Last week, 2020 election, and that one prong is aimed at helping re-elect President Trump. But the president's top national security official said there's "no intelligence behind" such claims.before the House Intelligence Committee that the Russians are continuing their efforts to interfere in the
Speaking to "Face the Nation" moderator Margaret Brennan, National Security Adviser Robert O'Brien disputed the reports of what was presented during a House Intelligence Committee briefing that he said was "leaked" to members of the press. O'Brien said he had "not seen the finding" himself.
"From what I understand about the report....I get this second hand, but from Republican congressmen that were in the committee, there was no intelligence behind it," O'Brien said. "I haven't seen any intelligence to support the reports that were leaked out of the House. But it's just hard to comment on that because, again, I wasn't there. And these are leaks that were coming from a House Intel Committee hearing. I haven't seen any intelligence that would- would back up what I'm reading in the papers."
Following the congressional briefing, intelligence officials then briefed the White House on election security and offered the same assessment — that Russia is trying to help Mr. Trump win re-election in 2020 — a senior administration official told CBS.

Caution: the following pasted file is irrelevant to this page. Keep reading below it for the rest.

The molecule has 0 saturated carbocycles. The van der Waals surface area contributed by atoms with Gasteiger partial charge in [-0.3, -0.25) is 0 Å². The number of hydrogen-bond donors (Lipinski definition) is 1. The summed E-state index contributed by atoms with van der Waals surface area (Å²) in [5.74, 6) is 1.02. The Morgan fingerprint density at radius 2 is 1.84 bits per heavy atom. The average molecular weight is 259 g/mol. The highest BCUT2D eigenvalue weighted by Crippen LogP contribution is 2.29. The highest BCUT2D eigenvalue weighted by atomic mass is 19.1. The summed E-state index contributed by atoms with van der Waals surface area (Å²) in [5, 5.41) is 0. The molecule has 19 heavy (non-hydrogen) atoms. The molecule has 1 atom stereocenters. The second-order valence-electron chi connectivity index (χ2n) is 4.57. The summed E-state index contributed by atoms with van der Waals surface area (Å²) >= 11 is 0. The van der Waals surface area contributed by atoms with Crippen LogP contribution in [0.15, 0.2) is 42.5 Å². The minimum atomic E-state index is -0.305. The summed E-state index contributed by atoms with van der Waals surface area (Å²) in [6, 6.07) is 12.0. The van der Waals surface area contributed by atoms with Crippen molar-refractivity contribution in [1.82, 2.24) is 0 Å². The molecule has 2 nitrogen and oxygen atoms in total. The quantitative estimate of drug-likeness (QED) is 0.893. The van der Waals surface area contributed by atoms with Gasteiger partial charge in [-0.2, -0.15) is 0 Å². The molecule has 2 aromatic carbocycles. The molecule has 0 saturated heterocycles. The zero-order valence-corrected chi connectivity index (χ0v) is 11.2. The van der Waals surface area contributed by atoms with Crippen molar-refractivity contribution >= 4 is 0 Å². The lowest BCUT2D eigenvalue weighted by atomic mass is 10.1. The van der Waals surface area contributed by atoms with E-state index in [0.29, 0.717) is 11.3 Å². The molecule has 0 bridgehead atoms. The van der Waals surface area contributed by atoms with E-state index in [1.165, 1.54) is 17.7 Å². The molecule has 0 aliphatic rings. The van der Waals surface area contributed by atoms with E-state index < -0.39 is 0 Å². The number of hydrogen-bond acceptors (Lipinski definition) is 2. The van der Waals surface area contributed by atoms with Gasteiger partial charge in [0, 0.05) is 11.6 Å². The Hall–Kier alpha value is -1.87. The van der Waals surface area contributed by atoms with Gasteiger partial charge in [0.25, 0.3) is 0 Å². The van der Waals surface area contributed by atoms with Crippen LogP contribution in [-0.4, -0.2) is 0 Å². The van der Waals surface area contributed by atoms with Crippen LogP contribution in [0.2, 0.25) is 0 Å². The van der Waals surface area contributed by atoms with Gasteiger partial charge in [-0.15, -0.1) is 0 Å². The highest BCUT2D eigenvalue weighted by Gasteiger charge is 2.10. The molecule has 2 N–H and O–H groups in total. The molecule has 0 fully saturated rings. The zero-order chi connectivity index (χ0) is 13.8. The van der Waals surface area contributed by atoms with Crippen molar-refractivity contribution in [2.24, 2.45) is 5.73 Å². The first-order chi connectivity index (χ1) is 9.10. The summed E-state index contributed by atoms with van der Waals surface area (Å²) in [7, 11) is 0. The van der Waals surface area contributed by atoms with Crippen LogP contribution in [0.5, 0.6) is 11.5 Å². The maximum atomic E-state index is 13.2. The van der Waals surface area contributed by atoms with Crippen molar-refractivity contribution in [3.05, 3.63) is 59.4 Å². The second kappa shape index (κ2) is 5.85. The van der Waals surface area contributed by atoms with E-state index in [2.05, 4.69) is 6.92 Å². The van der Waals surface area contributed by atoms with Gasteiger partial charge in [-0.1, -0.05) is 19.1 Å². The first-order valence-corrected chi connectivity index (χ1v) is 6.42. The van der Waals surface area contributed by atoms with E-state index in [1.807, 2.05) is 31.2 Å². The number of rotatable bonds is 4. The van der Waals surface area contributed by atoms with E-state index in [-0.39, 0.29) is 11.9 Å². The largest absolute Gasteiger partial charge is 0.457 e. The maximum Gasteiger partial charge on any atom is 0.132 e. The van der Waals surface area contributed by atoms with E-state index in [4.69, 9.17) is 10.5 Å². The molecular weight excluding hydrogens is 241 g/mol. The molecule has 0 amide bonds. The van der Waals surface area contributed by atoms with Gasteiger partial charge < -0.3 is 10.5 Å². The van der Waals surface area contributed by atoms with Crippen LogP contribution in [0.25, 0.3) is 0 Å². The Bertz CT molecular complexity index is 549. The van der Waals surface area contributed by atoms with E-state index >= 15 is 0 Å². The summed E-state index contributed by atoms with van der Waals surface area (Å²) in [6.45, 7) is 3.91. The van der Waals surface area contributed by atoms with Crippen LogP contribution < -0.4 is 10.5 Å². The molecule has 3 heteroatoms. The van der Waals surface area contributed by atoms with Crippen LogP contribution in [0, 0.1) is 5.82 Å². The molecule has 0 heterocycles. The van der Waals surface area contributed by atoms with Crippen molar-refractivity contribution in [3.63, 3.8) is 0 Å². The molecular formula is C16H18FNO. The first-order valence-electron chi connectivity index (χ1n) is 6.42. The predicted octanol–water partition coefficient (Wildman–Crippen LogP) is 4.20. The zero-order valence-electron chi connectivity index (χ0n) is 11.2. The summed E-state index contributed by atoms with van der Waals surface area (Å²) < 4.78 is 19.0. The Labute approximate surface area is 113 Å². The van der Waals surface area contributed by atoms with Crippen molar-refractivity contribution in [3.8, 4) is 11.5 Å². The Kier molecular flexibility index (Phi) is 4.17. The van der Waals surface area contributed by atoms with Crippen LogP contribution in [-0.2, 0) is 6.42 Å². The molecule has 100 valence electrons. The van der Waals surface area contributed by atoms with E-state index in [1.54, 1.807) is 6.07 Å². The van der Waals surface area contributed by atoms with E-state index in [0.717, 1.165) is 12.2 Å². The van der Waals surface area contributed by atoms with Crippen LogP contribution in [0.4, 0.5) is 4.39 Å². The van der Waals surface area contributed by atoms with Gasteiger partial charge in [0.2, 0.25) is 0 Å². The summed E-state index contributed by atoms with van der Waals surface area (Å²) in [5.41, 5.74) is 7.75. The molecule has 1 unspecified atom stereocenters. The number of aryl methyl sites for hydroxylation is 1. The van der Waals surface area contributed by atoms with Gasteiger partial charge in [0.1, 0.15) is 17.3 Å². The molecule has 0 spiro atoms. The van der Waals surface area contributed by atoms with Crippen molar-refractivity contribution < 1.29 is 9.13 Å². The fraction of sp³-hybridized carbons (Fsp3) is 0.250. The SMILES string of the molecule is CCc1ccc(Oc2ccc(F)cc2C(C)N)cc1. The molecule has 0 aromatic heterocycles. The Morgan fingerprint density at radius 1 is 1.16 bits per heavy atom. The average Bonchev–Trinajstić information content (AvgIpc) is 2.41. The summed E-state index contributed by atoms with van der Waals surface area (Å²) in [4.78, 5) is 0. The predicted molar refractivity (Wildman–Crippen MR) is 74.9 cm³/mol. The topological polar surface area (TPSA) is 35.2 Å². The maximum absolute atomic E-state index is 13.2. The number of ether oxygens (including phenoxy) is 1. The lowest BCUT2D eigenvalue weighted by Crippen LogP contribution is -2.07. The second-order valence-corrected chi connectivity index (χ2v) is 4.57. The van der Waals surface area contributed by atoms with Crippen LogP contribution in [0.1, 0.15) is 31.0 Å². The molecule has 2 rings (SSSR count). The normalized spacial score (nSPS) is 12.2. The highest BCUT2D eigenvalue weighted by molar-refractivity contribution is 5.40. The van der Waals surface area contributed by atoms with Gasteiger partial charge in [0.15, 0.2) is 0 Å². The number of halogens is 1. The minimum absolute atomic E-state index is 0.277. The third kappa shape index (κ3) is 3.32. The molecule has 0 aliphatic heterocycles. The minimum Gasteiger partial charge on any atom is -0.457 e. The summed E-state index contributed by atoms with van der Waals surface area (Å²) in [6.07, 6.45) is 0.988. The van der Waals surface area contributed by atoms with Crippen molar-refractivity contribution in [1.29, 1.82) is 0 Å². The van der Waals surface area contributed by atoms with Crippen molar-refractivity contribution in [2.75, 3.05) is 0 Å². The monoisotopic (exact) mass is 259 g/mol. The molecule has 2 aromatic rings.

Moscow has since denied that it's trying to interfere in the election and help Mr. Trump, and said the reports are the result of paranoia, according to the Reuters news service.
Mr. Trump was also dismissive, tweeting Friday, "Another misinformation campaign is being launched by Democrats in Congress saying that Russia prefers me to any of the Do Nothing Democrat candidates who still have been unable to, after two weeks, count their votes in Iowa."
Sources tell CBS News that Mr. Trump was unaware of the classified House briefing and was furious when he found out about it from House Republicans.
Intelligence officials have been suggesting publicly and privately that Russia and other adversaries have been refining their disinformation methods, working to spread and amplify their messages through "authentic" U.S. sources in the 2020 election, rather than creating personas that can be flagged by social media companies as fake identities, which was a predominate tactic of the Russian disinformation campaign in 2016.